When Mrs. Patterson does the unthinkable, it is up to Budo and a team of imaginary friends to save Max—and Budo must ultimately decide which is more important: Max’s happiness or his own existence.”
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A Ticket to the Boneyard A Ticket to the Boneyard by Lawrence Block
My Thoughts: The first seven of these were compelling, and I’m not sure why I ran out of gas with these. A friend has been castigating me for that choice for a few months now. Gotta get back on that horse.
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Dixie City Jam Dixie City Jam by James Lee Burke
My Thoughts: I admired and respected the first six of these more than I enjoyed them. I’m betting this would be the same. Life’s too short.
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The Nightgown The Nightgown by Brad Parks
My Thoughts: A 32-page prequel to the Carter Ross series seems like it’d be 20 or so minutes of fun, but I can’t see me getting around to this (unless Parks writes another Ross book or two—might renew my interest, but even then…a singular short isn’t my style)
Thumbs Down
Trouble in Paradise Trouble in Paradise by Marcia Clark
My Thoughts: See above, but re: the Rachel Knight series.
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Books Removed in this Post: 4 / 10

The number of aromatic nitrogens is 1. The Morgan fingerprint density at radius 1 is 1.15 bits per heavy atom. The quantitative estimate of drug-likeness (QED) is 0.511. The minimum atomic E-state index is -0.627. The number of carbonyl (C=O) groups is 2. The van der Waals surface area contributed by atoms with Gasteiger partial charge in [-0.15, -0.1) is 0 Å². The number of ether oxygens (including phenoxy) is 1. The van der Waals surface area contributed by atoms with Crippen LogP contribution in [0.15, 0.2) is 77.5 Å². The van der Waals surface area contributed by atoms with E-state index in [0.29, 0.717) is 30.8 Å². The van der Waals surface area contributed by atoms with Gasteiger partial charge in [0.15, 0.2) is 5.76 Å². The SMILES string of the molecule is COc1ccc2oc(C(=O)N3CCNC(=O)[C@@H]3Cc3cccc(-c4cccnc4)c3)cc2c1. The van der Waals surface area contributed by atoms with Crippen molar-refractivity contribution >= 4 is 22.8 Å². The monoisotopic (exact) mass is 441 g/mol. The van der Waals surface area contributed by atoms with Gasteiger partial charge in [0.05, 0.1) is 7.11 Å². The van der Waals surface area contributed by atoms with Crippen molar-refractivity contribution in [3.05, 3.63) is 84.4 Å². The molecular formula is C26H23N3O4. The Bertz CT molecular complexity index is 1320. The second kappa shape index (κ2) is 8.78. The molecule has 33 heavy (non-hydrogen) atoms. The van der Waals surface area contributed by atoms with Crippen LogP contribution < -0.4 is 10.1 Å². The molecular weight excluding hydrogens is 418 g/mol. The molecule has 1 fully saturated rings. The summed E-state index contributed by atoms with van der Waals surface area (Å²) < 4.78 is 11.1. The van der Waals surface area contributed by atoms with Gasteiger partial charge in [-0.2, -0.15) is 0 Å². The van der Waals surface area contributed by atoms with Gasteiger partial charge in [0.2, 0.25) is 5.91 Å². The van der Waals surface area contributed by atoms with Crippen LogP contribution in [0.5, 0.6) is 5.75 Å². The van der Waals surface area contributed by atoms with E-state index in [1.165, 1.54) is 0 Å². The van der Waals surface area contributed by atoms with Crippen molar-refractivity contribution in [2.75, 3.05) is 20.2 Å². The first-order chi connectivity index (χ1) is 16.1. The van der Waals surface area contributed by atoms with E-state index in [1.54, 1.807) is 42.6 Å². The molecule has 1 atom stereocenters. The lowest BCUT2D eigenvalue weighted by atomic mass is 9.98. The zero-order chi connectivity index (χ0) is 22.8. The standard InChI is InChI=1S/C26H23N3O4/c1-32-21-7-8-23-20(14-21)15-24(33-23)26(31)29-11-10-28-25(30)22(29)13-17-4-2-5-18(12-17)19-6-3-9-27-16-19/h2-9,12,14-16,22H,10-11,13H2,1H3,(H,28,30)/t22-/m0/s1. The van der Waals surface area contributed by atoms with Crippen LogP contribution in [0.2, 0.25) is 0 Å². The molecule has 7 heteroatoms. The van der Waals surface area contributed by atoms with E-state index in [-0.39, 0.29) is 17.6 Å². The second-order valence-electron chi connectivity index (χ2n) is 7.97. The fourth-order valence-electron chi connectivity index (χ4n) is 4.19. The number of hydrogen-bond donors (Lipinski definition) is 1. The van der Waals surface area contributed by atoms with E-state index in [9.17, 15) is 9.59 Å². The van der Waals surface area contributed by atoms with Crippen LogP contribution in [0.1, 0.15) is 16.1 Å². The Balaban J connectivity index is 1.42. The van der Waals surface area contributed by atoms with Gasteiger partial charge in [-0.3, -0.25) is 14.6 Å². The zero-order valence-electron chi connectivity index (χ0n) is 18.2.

Total Books Removed: 7 / 240

Anyone out there read any of these books? Did I make the right call with any of them?

(Image by moritz320 from Pixabay)

(half-baked) Top Ten Tuesday: The Ten Characters I’d Follow On Social Media

The topic for this week’s Top Ten Tuesdays is the Ten Characters I’d Follow On Social Media.

I’m posting this even though I’m not really done with it, because…well, it’s a Tuesday thing, right? I intended to add at least a couple of sentences saying why I’d want to follow them, but ran out of time. But I put enough time narrowing down this list to the magic 10, that I wanted to get some value out of it.

10 Kirby Baxter from Duncan MacMaster’s mystery series.
9 Beast from Faith Hunter’s Jane Yellowrock series (who incidentally has a great Facebook page that I do follow).
8 Molly Carpenter from Jim Butcher’s The Dresden Files
7 Lon Cohen from Rex Stout’s Nero Wolfe/Archie Goodwinseries.
6 Peter Grant from Ben Aaronovitch’s The Rivers of London series.
5 Nina Hill from The Bookish Life of Nina Hill by Abbi Waxman
4 Nell Ingram from Faith Hunter’s Souldwood series (if she talks about food primarily).
3 Stephanie Plum‘s Grandma Mazur from Janet Evanovich’s books.
2 Oberon from Kevin Hearne’s Iron Druid Chronicles/Oberon’s Meaty Mysteries
1 Ford Prefect from Douglas Adams’s The Hitchhiker’s Guide to the Galaxy Trilogy

Down the TBR Hole (1 of 24+)

Down the TBR Hole

This meme was created by Lia @ Lost in a Story—but Jenna at Bookmark Your Thoughts is the one that exposed me to this, and as my Goodreads “Want To Read” shelf is scarily long, I had to do this.

The Rules are simple:

  1. Go to your Goodreads to-read shelf
  2. Order on ascending date added.
  3. Take the first 5 (or 10 if you’re feeling adventurous) books.